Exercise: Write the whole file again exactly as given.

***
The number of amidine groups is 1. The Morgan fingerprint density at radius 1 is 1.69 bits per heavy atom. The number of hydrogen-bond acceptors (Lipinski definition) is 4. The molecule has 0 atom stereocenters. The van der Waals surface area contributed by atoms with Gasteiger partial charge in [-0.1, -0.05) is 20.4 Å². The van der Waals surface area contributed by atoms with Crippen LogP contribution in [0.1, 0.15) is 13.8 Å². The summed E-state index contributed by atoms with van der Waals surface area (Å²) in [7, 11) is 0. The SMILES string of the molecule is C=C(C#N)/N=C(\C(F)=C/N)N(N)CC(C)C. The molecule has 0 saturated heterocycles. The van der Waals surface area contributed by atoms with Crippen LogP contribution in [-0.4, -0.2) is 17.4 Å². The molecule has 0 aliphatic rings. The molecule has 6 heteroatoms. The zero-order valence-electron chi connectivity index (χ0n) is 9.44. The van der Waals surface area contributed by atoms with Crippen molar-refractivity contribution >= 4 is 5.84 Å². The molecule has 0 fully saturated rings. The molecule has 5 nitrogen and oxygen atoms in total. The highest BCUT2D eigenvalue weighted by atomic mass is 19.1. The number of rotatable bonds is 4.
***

The number of amidine groups is 1. The Morgan fingerprint density at radius 1 is 1.69 bits per heavy atom. The number of hydrogen-bond acceptors (Lipinski definition) is 4. The molecule has 0 atom stereocenters. The van der Waals surface area contributed by atoms with Gasteiger partial charge in [-0.1, -0.05) is 20.4 Å². The van der Waals surface area contributed by atoms with Crippen LogP contribution in [0.1, 0.15) is 13.8 Å². The summed E-state index contributed by atoms with van der Waals surface area (Å²) in [7, 11) is 0. The SMILES string of the molecule is C=C(C#N)/N=C(\C(F)=C/N)N(N)CC(C)C. The molecule has 0 saturated heterocycles. The van der Waals surface area contributed by atoms with Crippen LogP contribution in [-0.4, -0.2) is 17.4 Å². The molecule has 0 aliphatic rings. The molecule has 6 heteroatoms. The zero-order valence-electron chi connectivity index (χ0n) is 9.44. The van der Waals surface area contributed by atoms with Crippen molar-refractivity contribution >= 4 is 5.84 Å². The molecule has 0 fully saturated rings. The molecule has 5 nitrogen and oxygen atoms in total. The highest BCUT2D eigenvalue weighted by atomic mass is 19.1. The number of rotatable bonds is 4.